Note

Click here to download the full example code

# Fused Softmax¶

In this tutorial, you will write a fused softmax operation (that outperforms PyTorch) and learn about:

The benefits of kernel fusion for bandwidth-bound operations.

The reduction operators in Triton.

## Motivations¶

Custom GPU kernels for elementwise additions are educationally valuable but won’t get you very far in practice. Let us consider instead the case of a simple (numerically stabilized) softmax operation:

```
import torch
# Compute the row-wise softmax of x
def naive_softmax(x):
# read MN elements ; write M elements
x_max = torch.max(x, axis=1)[0]
# read 2MN elements ; write MN elements
z = x - x_max[:, None]
# read MN elements ; write MN elements
numerator = torch.exp(x)
# read MN elements ; write M elements
denominator = torch.sum(numerator, axis=1)
# read 2MN elements ; write MN elements
ret = numerator / denominator[:, None]
# in total: read 7MN elements ; wrote 3MN + 2M elements
return ret
```

When implemented naively in pytorch, computing `y = naive_softmax(x)`

for \(x \in R^{M \times N}\) requires reading \(7MN\) elements from DRAM and writing back \(3MN + 2M\) elements.
This is obviously wasteful; we’d prefer to have a custom “fused” kernel that only reads X once and does all the necessary computations on-chip.
This solution would require reading and writing back only \(MN\) bytes, so we could expect a theoretical speed-up of ~5x (i.e., \((10MN + 2M) / 2MN\)).
In practice, though, we would be getting a bit less as our kernel computes exponentials and internally moves data around in shared memory.

## Compute Kernel¶

Our softmax kernel works as follows: each program loads a row of the input matrix X, normalizes it and writes back the result to the output Y. Note that one important limitation of Triton is that each block must have a power-of-two number of elements, so we need to internally “pad” tiles and guard the memory operations properly if we want to handle any possible input shapes:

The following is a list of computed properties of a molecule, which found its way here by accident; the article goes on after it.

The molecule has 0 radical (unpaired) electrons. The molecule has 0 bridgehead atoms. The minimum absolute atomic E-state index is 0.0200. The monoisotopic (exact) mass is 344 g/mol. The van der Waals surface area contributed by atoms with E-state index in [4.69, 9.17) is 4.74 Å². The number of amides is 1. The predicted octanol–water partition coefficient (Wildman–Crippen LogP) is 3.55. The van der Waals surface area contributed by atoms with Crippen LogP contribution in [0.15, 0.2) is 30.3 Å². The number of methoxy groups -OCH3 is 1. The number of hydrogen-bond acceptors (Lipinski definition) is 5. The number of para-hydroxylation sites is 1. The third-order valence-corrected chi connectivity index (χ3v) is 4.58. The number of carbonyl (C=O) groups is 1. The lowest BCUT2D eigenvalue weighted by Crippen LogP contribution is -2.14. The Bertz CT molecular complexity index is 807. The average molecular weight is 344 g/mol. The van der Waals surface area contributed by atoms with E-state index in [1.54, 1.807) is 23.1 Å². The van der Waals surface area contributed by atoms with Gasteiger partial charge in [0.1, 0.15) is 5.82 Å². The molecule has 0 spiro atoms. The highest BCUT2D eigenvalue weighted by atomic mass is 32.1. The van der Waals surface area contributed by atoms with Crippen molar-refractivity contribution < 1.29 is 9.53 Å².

```
import triton
import triton.language as tl
@triton.jit
def _softmax(Y, X, stride_xm, stride_ym, M, N, **meta):
# row index
m = tl.program_id(0)
# col indices
n = tl.arange(0, meta['BLOCK'])
# the memory address of all the elements
# that we want to load can be computed as follows
X = X + m * stride_xm + n
x = tl.load(X, mask=n < N, other=-float('inf'))
# Substract maximum for numerical stability
z = x - tl.max(x, axis=0)
# Note that exponentials in Triton are fast
# but approximate (i.e., think __expf in CUDA)
num = tl.exp(z)
denom = tl.sum(num, axis=0)
y = num / denom
# Write back to Y
Y = Y + m * stride_ym + n
tl.store(Y, y, mask=n < N)
```

We can create a helper function that enqueues the kernel and its (meta-)arguments for any given input tensor.

```
def next_power_of_2(n):
n -= 1
n |= n >> 1
n |= n >> 2
n |= n >> 4
n |= n >> 8
n |= n >> 16
n += 1
return n
def softmax(x):
M, N = x.shape
# The block size is the smallest power of two greater than the number of columns in `x`
BLOCK = next_power_of_2(N)
# Another trick we can use is to ask the compiler to parallelize each